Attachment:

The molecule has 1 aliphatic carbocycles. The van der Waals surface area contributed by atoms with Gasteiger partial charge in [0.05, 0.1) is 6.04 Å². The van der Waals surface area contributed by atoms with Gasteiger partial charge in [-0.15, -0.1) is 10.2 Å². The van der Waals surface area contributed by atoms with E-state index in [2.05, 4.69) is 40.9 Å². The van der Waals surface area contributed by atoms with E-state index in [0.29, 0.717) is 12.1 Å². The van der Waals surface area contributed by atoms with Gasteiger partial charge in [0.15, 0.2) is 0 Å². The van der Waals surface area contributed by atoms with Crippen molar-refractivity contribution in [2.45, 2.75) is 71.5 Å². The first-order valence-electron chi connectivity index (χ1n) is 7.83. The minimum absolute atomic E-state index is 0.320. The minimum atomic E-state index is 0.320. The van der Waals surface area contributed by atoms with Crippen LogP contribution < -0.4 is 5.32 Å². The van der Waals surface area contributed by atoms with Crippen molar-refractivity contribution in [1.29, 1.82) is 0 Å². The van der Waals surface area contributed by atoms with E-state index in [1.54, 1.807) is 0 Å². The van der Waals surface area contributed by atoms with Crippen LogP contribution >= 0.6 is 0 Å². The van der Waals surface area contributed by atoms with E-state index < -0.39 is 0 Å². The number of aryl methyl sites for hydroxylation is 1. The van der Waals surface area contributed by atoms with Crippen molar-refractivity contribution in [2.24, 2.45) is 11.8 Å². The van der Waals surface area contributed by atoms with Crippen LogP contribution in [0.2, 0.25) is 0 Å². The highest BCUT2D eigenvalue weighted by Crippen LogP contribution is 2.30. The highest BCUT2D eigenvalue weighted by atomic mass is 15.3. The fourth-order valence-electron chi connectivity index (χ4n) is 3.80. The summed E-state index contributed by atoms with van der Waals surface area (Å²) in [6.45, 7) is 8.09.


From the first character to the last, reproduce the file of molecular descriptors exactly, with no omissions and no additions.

The molecule has 1 aliphatic carbocycles. The van der Waals surface area contributed by atoms with Gasteiger partial charge in [0.05, 0.1) is 6.04 Å². The van der Waals surface area contributed by atoms with Gasteiger partial charge in [-0.15, -0.1) is 10.2 Å². The van der Waals surface area contributed by atoms with E-state index in [2.05, 4.69) is 40.9 Å². The van der Waals surface area contributed by atoms with E-state index in [0.29, 0.717) is 12.1 Å². The van der Waals surface area contributed by atoms with Gasteiger partial charge in [0.15, 0.2) is 0 Å². The van der Waals surface area contributed by atoms with Crippen molar-refractivity contribution in [2.45, 2.75) is 71.5 Å². The first-order valence-electron chi connectivity index (χ1n) is 7.83. The minimum absolute atomic E-state index is 0.320. The minimum atomic E-state index is 0.320. The van der Waals surface area contributed by atoms with Crippen LogP contribution < -0.4 is 5.32 Å². The van der Waals surface area contributed by atoms with Crippen molar-refractivity contribution in [1.29, 1.82) is 0 Å². The van der Waals surface area contributed by atoms with E-state index in [1.54, 1.807) is 0 Å². The van der Waals surface area contributed by atoms with Crippen LogP contribution >= 0.6 is 0 Å². The van der Waals surface area contributed by atoms with E-state index < -0.39 is 0 Å². The number of aryl methyl sites for hydroxylation is 1. The van der Waals surface area contributed by atoms with Crippen molar-refractivity contribution in [2.24, 2.45) is 11.8 Å². The van der Waals surface area contributed by atoms with Crippen LogP contribution in [0.2, 0.25) is 0 Å². The highest BCUT2D eigenvalue weighted by Crippen LogP contribution is 2.30. The highest BCUT2D eigenvalue weighted by atomic mass is 15.3. The fourth-order valence-electron chi connectivity index (χ4n) is 3.80. The summed E-state index contributed by atoms with van der Waals surface area (Å²) in [6.45, 7) is 8.09.